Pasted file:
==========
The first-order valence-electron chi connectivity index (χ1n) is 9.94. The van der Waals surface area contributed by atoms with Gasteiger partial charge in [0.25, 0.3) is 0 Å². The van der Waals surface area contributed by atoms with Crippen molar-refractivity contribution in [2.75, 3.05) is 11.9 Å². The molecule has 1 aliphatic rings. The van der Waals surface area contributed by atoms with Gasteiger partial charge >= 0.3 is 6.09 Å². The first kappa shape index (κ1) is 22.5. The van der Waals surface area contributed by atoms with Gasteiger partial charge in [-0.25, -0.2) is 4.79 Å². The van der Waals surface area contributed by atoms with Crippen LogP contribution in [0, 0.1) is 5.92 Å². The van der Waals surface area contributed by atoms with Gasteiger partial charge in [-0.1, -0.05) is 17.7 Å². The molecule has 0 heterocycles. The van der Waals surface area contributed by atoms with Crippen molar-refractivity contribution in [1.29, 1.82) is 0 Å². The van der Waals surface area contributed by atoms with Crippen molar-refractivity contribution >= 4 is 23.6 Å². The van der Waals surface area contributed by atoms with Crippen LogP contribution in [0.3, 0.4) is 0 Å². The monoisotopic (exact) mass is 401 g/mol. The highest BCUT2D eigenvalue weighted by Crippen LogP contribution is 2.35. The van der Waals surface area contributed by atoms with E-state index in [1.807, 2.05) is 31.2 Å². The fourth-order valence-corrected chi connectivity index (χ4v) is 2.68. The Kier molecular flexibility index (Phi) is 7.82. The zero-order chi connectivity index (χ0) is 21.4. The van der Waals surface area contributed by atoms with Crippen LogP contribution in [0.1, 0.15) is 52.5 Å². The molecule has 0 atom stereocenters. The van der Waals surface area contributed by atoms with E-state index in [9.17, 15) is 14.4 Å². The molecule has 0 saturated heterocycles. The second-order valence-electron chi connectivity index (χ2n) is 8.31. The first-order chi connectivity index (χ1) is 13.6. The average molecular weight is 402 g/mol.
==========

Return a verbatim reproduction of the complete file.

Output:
The first-order valence-electron chi connectivity index (χ1n) is 9.94. The van der Waals surface area contributed by atoms with Gasteiger partial charge in [0.25, 0.3) is 0 Å². The van der Waals surface area contributed by atoms with Crippen molar-refractivity contribution in [2.75, 3.05) is 11.9 Å². The molecule has 1 aliphatic rings. The van der Waals surface area contributed by atoms with Gasteiger partial charge >= 0.3 is 6.09 Å². The first kappa shape index (κ1) is 22.5. The van der Waals surface area contributed by atoms with Gasteiger partial charge in [-0.25, -0.2) is 4.79 Å². The van der Waals surface area contributed by atoms with Crippen LogP contribution in [0, 0.1) is 5.92 Å². The van der Waals surface area contributed by atoms with Gasteiger partial charge in [-0.1, -0.05) is 17.7 Å². The molecule has 0 heterocycles. The van der Waals surface area contributed by atoms with Crippen molar-refractivity contribution in [1.29, 1.82) is 0 Å². The van der Waals surface area contributed by atoms with Crippen molar-refractivity contribution >= 4 is 23.6 Å². The van der Waals surface area contributed by atoms with Crippen LogP contribution in [0.3, 0.4) is 0 Å². The monoisotopic (exact) mass is 401 g/mol. The highest BCUT2D eigenvalue weighted by Crippen LogP contribution is 2.35. The van der Waals surface area contributed by atoms with E-state index in [1.807, 2.05) is 31.2 Å². The fourth-order valence-corrected chi connectivity index (χ4v) is 2.68. The Kier molecular flexibility index (Phi) is 7.82. The zero-order chi connectivity index (χ0) is 21.4. The van der Waals surface area contributed by atoms with Crippen LogP contribution in [0.1, 0.15) is 52.5 Å². The molecule has 0 atom stereocenters. The van der Waals surface area contributed by atoms with E-state index in [9.17, 15) is 14.4 Å². The molecule has 0 saturated heterocycles. The second-order valence-electron chi connectivity index (χ2n) is 8.31. The first-order chi connectivity index (χ1) is 13.6. The average molecular weight is 402 g/mol.